Reader: From Street Art to Starbucks, Here's How Artists Get Priced Out
Artist Roseanna Frechette wants to keep artists in Denver.
Courtesy Roseanna Frechette
"We are not trying to be rich people," says Roseanna Frechette, founder of Denver Artists for Rent Control. "We are trying to provide for our culture in the way artists do." She hosted a DARCO Plan-of-Action rally last weekend at Mutiny Information Cafe, but figuring out a way to keep this city affordable for artists won't be easy. Says Jay:
That's how this works. Then they make the low income neighborhoods a canvas for amazing street art. Then they host events at dive venues and generate revenue for the business owners. Then their friends move in and some start businesses. Then bigger money hears what's going on, then drops a Starbucks as its flag representing liberation of the poor and good things to come. The end. Every city. All the time. #SupportYourLocalArtists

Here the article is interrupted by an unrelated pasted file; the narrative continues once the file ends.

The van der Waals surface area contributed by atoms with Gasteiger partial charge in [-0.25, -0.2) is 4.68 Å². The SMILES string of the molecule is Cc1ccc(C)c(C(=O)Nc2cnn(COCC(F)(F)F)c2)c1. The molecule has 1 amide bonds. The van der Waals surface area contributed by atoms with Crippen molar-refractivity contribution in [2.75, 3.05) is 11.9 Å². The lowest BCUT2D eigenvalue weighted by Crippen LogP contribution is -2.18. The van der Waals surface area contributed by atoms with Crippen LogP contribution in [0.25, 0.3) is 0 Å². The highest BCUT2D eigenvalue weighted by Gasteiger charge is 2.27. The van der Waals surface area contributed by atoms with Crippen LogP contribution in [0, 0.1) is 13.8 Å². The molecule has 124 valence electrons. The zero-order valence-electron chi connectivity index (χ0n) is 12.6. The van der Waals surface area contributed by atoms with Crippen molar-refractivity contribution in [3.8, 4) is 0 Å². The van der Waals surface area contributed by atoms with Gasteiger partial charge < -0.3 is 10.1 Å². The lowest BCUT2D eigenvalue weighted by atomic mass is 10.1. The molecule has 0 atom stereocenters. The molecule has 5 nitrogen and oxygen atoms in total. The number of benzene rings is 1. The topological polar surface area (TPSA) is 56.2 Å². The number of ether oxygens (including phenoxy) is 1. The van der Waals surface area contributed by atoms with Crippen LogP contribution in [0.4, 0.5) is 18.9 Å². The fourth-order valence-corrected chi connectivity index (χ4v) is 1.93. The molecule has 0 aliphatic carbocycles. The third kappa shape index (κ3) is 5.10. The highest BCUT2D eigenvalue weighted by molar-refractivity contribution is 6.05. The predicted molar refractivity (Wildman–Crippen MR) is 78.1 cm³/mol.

But then there's this from Brian:
Sorry, but a city government owes exactly zero to resident artists. If you aren't good enough to find a patron, time to swap majors or move. The city owes you NOTHING. The city owes its residents EQUALLY. Because taxes. How much you paid in?
What should the city do to help artists?
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